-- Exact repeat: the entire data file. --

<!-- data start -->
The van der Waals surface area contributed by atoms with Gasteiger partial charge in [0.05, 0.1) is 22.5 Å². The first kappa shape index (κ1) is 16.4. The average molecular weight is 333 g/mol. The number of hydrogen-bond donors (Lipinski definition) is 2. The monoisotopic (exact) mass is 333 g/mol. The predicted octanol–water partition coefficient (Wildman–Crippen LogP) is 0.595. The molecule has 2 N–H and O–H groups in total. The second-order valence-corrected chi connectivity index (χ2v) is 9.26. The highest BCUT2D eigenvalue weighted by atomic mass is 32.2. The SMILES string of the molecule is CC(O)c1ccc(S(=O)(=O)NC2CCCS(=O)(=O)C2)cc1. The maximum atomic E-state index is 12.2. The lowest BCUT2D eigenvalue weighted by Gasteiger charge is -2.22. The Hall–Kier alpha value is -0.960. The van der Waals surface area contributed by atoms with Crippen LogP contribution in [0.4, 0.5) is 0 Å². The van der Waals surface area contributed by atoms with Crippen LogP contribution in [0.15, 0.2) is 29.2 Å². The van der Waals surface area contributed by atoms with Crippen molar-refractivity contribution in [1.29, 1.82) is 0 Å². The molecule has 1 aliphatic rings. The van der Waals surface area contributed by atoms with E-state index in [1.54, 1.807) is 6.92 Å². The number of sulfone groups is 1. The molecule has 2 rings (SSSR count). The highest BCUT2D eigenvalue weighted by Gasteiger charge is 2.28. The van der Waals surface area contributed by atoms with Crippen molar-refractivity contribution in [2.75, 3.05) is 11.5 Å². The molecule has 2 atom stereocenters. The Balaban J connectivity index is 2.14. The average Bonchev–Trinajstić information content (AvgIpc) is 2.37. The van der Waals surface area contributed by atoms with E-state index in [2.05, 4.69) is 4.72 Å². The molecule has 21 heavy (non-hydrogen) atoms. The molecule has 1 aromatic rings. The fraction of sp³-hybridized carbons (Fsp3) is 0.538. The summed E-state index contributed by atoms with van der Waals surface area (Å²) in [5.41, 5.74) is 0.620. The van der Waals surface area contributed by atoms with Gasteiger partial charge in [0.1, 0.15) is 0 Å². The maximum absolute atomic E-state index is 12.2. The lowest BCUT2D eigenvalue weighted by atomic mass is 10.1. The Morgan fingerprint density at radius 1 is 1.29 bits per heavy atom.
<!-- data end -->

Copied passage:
The van der Waals surface area contributed by atoms with Gasteiger partial charge in [0.05, 0.1) is 22.5 Å². The first kappa shape index (κ1) is 16.4. The average molecular weight is 333 g/mol. The number of hydrogen-bond donors (Lipinski definition) is 2. The monoisotopic (exact) mass is 333 g/mol. The predicted octanol–water partition coefficient (Wildman–Crippen LogP) is 0.595. The molecule has 2 N–H and O–H groups in total. The second-order valence-corrected chi connectivity index (χ2v) is 9.26. The highest BCUT2D eigenvalue weighted by atomic mass is 32.2. The SMILES string of the molecule is CC(O)c1ccc(S(=O)(=O)NC2CCCS(=O)(=O)C2)cc1. The maximum atomic E-state index is 12.2. The lowest BCUT2D eigenvalue weighted by Gasteiger charge is -2.22. The Hall–Kier alpha value is -0.960. The van der Waals surface area contributed by atoms with Crippen LogP contribution in [0.4, 0.5) is 0 Å². The van der Waals surface area contributed by atoms with Crippen LogP contribution in [0.15, 0.2) is 29.2 Å². The van der Waals surface area contributed by atoms with Crippen molar-refractivity contribution in [1.29, 1.82) is 0 Å². The molecule has 1 aliphatic rings. The van der Waals surface area contributed by atoms with E-state index in [1.54, 1.807) is 6.92 Å². The number of sulfone groups is 1. The molecule has 2 rings (SSSR count). The highest BCUT2D eigenvalue weighted by Gasteiger charge is 2.28. The van der Waals surface area contributed by atoms with Crippen molar-refractivity contribution in [2.75, 3.05) is 11.5 Å². The molecule has 2 atom stereocenters. The Balaban J connectivity index is 2.14. The average Bonchev–Trinajstić information content (AvgIpc) is 2.37. The van der Waals surface area contributed by atoms with E-state index in [2.05, 4.69) is 4.72 Å². The molecule has 21 heavy (non-hydrogen) atoms. The molecule has 1 aromatic rings. The fraction of sp³-hybridized carbons (Fsp3) is 0.538. The summed E-state index contributed by atoms with van der Waals surface area (Å²) in [5.41, 5.74) is 0.620. The van der Waals surface area contributed by atoms with Gasteiger partial charge in [0.1, 0.15) is 0 Å². The maximum absolute atomic E-state index is 12.2. The lowest BCUT2D eigenvalue weighted by atomic mass is 10.1. The Morgan fingerprint density at radius 1 is 1.29 bits per heavy atom.